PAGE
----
Muslim teen dating
Seven-year-old Zaahirah Abdullah has a passion for nose rings and bellybutton rings, thanks to her friends and a favorite teacher at Pyrtle elementary school in Lincoln, Nebraska.
She's really into style," says her mother Najla Abdullah, who attended the same public school as a child.
Zaahirah is one of the 99 percent of Muslim children in the United States who attend public schools.
And it's her generation over whom the debate about sending Muslim children to Muslim or public school currently rages.
I belong to an identifiable community,'" writes New-York based Muslim school teacher Yahiya Emerick in an e-mail interview with Sound Vision.He has worked full-time in two Islamic schools, one in Michigan and the other in New York."Had one [a Muslim school] been available in the city, they would definitely have sent me," says Abdullah of her parents."I think they would definitely have wanted me to have that sense of camaraderie, and that strength of people around you who are of the same faith and are there to support [you]." "A Muslim school is the only place where they [Muslim kids] will ever have the chance to develop an identity that says, "Hey, these are my people.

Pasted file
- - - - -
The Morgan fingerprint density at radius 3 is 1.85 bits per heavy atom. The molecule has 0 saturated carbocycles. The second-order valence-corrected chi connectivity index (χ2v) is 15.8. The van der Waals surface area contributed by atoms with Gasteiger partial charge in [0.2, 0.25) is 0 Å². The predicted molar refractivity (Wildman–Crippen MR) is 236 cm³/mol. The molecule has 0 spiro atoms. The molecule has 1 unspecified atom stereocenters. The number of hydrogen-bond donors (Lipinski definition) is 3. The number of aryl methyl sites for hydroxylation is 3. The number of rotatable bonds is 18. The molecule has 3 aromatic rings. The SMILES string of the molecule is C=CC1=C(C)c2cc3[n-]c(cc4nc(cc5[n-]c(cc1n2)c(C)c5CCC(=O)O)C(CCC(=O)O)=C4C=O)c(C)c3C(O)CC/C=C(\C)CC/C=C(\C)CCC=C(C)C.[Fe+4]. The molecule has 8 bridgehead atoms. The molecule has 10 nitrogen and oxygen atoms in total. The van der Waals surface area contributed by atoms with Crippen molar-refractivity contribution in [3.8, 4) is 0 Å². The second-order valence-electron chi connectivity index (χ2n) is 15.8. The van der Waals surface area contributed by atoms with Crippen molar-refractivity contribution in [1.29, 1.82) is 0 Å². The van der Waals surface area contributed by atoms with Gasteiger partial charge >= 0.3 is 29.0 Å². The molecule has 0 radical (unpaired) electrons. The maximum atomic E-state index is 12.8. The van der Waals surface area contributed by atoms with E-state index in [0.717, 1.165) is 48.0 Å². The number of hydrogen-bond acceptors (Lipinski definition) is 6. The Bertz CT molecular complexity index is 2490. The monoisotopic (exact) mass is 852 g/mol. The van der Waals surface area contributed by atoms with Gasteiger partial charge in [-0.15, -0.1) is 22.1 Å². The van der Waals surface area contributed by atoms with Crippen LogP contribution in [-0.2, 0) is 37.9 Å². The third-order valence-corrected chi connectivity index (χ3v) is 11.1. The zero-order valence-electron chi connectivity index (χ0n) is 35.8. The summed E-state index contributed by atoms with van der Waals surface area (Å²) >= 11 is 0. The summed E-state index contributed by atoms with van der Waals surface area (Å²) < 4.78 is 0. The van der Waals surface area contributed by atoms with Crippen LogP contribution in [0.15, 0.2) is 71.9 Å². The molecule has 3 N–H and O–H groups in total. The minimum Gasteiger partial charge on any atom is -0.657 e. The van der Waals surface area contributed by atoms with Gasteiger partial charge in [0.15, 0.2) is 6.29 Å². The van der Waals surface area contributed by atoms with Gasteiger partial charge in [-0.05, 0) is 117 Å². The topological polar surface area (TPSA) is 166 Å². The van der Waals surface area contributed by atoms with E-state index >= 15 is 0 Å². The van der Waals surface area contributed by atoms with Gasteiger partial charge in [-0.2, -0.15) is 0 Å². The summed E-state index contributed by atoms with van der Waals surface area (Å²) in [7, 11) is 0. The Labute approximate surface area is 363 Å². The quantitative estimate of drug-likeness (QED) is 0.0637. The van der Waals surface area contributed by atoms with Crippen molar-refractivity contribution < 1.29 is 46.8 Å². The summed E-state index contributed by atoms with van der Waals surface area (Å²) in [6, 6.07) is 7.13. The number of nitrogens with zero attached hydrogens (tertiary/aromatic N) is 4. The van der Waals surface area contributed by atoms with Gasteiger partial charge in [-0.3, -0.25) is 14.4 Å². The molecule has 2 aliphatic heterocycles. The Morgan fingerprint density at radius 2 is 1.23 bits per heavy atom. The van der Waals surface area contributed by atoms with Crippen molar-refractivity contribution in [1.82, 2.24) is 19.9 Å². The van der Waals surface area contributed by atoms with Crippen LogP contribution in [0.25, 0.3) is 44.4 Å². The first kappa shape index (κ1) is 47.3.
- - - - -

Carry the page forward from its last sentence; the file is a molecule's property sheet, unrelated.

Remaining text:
"I can see I really need to build Islamic fundamentals with her," she adds earnestly in an interview with Sound Vision.Zaahira's interest in body ornamentation through the influence of friends and her teacher speaks to the power of public schools in shaping the attitudes of most Muslim children in North America.